• No violent or forcible felony convictions in the last 20 years


shutterstock_200278673.jpgMany women choose to use midwives during the birth of their children. However, until recently, Illinois did not provide separate licensing for midwives. Currently, only registered nurses who underwent additional training and met certain requirements have been recognized as nurse-midwives in the state. Under legislation signed by Governor Pritzker in February, midwives without nursing degrees will be able to gain licensing. The new law will take effect on October 1, 2022.

Illinois Midwife Licensing Basics

After October, licensed midwives will have the right to provide care for women before, during, and after deliveries outside of a hospital setting as long as the pregnancies and deliveries are deemed low-risk. They will also be able to provide women with other forms of medical care, including well-woman care, care and supervision during pregnancy, performing pap smears, and screening for STDs.

In order to provide this prenatal, delivery, and postnatal care, midwives will need to meet qualification standards, education, and training. They may also be subject to disciplinary steps and malpractice claims.


shutterstock_1701457318-1.jpgThe opioid epidemic in the United States has become a "hot button" issue not only with federal prosecutors but among families at the dinner table. Nearly half a million people have died of opioid-related overdose in the last 20 years. The opioid crisis has touched many people personally, whether it is a family member’s struggle with addiction or their own. Highly relevant in the conversation of opioids is the duty of care of physicians when prescribing and the numerous cases of abuse of that duty through the operation of so-called ‘pill mills.’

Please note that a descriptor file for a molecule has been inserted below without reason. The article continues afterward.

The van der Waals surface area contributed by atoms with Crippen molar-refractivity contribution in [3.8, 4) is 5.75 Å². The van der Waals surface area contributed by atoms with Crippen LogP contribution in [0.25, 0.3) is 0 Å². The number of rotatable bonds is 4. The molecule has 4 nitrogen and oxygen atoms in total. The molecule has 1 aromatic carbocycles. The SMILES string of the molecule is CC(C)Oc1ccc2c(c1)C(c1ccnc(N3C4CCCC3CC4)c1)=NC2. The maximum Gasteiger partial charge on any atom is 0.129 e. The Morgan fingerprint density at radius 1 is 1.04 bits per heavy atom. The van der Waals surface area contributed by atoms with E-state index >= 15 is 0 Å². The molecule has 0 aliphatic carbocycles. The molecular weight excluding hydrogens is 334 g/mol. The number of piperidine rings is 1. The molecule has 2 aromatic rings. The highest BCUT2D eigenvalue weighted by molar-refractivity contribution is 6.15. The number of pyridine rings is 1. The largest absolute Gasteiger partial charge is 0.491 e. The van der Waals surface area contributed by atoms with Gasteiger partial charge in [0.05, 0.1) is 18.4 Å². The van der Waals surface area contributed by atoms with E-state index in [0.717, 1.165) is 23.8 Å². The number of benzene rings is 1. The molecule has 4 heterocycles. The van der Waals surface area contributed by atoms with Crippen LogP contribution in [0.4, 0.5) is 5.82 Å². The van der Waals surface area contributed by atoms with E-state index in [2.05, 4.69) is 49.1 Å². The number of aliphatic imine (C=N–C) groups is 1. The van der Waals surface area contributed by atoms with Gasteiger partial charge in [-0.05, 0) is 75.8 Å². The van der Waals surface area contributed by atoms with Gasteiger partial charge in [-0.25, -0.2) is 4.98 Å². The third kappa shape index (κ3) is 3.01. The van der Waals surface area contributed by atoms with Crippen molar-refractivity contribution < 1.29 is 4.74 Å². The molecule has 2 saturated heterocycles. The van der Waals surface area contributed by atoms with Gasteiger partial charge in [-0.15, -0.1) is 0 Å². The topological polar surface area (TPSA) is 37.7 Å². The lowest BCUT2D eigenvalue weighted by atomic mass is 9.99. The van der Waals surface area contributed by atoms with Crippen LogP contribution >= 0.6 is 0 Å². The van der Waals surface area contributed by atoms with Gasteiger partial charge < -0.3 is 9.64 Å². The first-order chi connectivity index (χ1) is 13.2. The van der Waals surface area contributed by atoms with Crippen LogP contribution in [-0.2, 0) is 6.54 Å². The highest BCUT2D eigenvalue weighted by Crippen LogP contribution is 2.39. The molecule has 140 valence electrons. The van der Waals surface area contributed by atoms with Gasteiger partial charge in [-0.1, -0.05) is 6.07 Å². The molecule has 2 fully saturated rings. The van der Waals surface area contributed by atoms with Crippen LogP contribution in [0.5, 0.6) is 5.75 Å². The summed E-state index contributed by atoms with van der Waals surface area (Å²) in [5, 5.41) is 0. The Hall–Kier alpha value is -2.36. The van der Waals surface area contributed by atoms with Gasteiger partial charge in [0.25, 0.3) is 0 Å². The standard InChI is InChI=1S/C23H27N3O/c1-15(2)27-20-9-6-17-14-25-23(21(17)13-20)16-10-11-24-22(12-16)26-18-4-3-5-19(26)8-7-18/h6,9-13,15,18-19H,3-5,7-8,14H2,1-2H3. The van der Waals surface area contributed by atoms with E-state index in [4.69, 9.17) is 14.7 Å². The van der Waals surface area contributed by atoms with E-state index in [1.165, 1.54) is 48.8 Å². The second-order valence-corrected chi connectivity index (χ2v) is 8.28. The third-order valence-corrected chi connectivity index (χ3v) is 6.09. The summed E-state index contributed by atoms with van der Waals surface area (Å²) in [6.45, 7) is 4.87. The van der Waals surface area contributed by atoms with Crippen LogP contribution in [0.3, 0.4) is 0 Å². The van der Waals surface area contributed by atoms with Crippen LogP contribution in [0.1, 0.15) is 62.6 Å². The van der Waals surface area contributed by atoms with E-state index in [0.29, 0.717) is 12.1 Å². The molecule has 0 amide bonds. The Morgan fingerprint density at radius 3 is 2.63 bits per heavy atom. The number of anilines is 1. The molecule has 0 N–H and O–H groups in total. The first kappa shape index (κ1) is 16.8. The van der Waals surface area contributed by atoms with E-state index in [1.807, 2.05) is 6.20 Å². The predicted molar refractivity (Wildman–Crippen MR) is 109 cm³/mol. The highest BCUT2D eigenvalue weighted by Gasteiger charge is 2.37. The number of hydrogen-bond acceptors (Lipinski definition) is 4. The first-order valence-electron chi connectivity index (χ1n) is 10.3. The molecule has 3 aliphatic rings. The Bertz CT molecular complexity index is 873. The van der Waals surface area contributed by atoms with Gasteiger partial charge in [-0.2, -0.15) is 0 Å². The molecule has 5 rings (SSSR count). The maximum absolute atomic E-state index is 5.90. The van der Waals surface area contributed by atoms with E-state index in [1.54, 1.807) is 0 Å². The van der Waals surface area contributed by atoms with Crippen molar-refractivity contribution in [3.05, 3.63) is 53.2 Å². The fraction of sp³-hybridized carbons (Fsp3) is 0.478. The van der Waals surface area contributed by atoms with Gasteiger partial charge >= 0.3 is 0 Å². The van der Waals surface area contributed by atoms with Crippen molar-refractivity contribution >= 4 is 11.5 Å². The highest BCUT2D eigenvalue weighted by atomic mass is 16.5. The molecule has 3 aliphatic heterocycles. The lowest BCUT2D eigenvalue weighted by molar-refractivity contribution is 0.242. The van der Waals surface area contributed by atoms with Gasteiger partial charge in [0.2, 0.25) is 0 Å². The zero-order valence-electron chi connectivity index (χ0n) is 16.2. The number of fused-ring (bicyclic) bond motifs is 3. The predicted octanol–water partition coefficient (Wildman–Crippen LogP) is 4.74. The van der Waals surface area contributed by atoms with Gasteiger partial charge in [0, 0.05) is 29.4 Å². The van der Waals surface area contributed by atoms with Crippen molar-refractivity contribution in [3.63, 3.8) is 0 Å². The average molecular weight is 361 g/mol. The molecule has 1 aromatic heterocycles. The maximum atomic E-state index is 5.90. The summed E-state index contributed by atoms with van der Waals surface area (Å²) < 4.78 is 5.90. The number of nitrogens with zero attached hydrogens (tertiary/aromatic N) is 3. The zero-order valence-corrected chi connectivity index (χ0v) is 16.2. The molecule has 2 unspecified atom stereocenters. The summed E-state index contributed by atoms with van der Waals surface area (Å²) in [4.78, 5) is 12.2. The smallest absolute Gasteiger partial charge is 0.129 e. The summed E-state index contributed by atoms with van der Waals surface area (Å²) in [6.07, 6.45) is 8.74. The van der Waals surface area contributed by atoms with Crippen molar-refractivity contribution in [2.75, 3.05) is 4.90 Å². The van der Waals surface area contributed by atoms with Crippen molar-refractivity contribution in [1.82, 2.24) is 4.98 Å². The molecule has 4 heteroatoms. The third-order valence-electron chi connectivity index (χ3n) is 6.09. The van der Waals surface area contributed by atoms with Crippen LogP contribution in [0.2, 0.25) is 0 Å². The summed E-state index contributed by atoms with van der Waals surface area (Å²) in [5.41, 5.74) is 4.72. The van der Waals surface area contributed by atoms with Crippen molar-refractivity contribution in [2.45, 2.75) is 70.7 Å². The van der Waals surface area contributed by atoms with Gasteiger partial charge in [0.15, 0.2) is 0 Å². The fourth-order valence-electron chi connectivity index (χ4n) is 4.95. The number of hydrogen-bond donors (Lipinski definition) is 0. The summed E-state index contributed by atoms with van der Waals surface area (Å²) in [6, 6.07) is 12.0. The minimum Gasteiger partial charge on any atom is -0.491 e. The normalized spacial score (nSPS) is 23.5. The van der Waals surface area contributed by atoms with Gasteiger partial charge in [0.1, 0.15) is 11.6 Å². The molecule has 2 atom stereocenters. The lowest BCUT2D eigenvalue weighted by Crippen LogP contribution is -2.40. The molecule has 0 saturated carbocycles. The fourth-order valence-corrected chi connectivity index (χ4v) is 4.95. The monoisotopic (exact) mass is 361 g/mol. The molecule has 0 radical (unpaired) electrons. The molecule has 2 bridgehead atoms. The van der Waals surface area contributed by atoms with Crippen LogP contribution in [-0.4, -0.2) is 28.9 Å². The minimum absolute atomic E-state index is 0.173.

Two pending cases in the Supreme Court of the United States brought by two physicians previous convicted of overprescribing opioids, (Kahn v. United States and Ruan v. United States) ask the court to contemplate whether a uniform criminal standard should be applied to physicians in opioid cases that permits a ‘good faith’ defense for accused physicians. Currently, the Controlled Substances Act of 1970 holds that doctors cannot prescribe opioids and other controlled substances unless there is a prescription for a legitimate medical purpose as determined by a physician acting in the usual course of his professional practice.

The phrase ‘legitimate medical purpose’ has given rise to different interpretations by federal appellate courts. Some federal appellate courts hold that physicians can be convicted for prescribing opioids regardless of the ‘legitimate medical purpose’ so long as the prescriptions were uncommon or not permitted by standards of accepted medical practice.


shutterstock_1518039839.jpgWhenever one hears the terms “mortician,” or “funeral director,” the image our mind conjures is that of a black-clad male figure. However, since 2017, there has been a marked increase in women taking up the mantle and changing the industry.

Historically, caring for the deceased and preparing their bodies was considered women’s work. Going as far back as Ancient Greece or even the Civil War, women conducted the death rites, primarily in the home. Shrouding women or midwives would cleanse the body and prepare it for burial. Women were seen as more intuitive and emotionally sensitive to the bereaved’s needs, making them a more natural fit for the role. It was only when funerals and embalming became a career in the late 19th century that women were forced back into traditional domestic roles.

In a business that has historically been slow to embrace change, the wave of women working in funeral homes is changing the stereotype of the man in the somber black suit. They have often had to fight social stigmas and old-fashioned mentalities: women can’t lift coffins, women shouldn’t be exposed to embalming chemical while pregnant, etc. Despite the prejudice, women have continued to enter deathcare, especially as the industry itself is currently shifting the way it approaches funerals.


shutterstock_171030227.jpg“We’re in the middle of a battle, and we need reinforcements,” the Governor said in his call to action. “Come back and join the fight.”

Illinois was among those states counting on retired (or even soon-to-be retired) medical personnel to stave the onslaught of COVID-19 cases in hospitals and to administer much needed vaccines. In early 2020, Illinois Governor J.B. Pritzker slashed through the bureaucratic red tape by waiving state licensing fees, expediting license renewals and extending soon-to-be-expired licenses for healthcare professionals.

(Active license reinstatement waivers are scheduled to expire May 31, 2022, per the 12/20/21 IDFPR Proclamation.)